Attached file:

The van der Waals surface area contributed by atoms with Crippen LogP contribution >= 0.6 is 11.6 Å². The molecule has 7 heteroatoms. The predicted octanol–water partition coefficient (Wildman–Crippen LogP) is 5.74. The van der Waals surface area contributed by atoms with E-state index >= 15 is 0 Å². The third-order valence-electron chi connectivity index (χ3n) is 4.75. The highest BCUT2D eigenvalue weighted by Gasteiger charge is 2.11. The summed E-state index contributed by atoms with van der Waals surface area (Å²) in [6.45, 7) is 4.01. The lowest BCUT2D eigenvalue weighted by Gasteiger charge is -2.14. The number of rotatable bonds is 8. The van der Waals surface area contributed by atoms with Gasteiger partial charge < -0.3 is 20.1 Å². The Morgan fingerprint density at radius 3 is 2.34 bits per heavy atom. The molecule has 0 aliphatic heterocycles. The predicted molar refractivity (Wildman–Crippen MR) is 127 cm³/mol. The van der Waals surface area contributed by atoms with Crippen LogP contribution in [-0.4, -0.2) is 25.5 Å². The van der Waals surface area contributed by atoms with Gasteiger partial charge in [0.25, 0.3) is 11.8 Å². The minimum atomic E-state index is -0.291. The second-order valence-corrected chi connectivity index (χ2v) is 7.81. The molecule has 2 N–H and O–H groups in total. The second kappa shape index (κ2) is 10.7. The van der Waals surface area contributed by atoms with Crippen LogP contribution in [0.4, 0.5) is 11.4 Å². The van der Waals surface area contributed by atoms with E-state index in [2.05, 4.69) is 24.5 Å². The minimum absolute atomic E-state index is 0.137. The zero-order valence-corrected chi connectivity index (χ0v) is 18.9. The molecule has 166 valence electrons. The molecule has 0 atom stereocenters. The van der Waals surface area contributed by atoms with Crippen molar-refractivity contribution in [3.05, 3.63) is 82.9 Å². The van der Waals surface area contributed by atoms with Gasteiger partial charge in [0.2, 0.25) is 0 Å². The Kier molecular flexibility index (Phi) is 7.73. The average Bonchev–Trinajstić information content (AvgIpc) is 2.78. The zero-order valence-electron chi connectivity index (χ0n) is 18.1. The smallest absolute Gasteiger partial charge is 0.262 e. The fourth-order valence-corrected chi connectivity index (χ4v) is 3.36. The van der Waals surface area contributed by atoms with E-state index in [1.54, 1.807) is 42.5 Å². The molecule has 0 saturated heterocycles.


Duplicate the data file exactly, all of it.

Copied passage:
The van der Waals surface area contributed by atoms with Crippen LogP contribution >= 0.6 is 11.6 Å². The molecule has 7 heteroatoms. The predicted octanol–water partition coefficient (Wildman–Crippen LogP) is 5.74. The van der Waals surface area contributed by atoms with E-state index >= 15 is 0 Å². The third-order valence-electron chi connectivity index (χ3n) is 4.75. The highest BCUT2D eigenvalue weighted by Gasteiger charge is 2.11. The summed E-state index contributed by atoms with van der Waals surface area (Å²) in [6.45, 7) is 4.01. The lowest BCUT2D eigenvalue weighted by Gasteiger charge is -2.14. The number of rotatable bonds is 8. The van der Waals surface area contributed by atoms with Gasteiger partial charge < -0.3 is 20.1 Å². The Morgan fingerprint density at radius 3 is 2.34 bits per heavy atom. The molecule has 0 aliphatic heterocycles. The predicted molar refractivity (Wildman–Crippen MR) is 127 cm³/mol. The van der Waals surface area contributed by atoms with Crippen LogP contribution in [-0.4, -0.2) is 25.5 Å². The van der Waals surface area contributed by atoms with Gasteiger partial charge in [0.25, 0.3) is 11.8 Å². The minimum atomic E-state index is -0.291. The second-order valence-corrected chi connectivity index (χ2v) is 7.81. The molecule has 2 N–H and O–H groups in total. The second kappa shape index (κ2) is 10.7. The van der Waals surface area contributed by atoms with Crippen LogP contribution in [0.4, 0.5) is 11.4 Å². The van der Waals surface area contributed by atoms with E-state index in [2.05, 4.69) is 24.5 Å². The minimum absolute atomic E-state index is 0.137. The zero-order valence-corrected chi connectivity index (χ0v) is 18.9. The molecule has 166 valence electrons. The molecule has 0 atom stereocenters. The van der Waals surface area contributed by atoms with Crippen molar-refractivity contribution in [3.05, 3.63) is 82.9 Å². The van der Waals surface area contributed by atoms with Gasteiger partial charge in [0.2, 0.25) is 0 Å². The Kier molecular flexibility index (Phi) is 7.73. The average Bonchev–Trinajstić information content (AvgIpc) is 2.78. The zero-order valence-electron chi connectivity index (χ0n) is 18.1. The smallest absolute Gasteiger partial charge is 0.262 e. The fourth-order valence-corrected chi connectivity index (χ4v) is 3.36. The van der Waals surface area contributed by atoms with E-state index in [1.54, 1.807) is 42.5 Å². The molecule has 0 saturated heterocycles.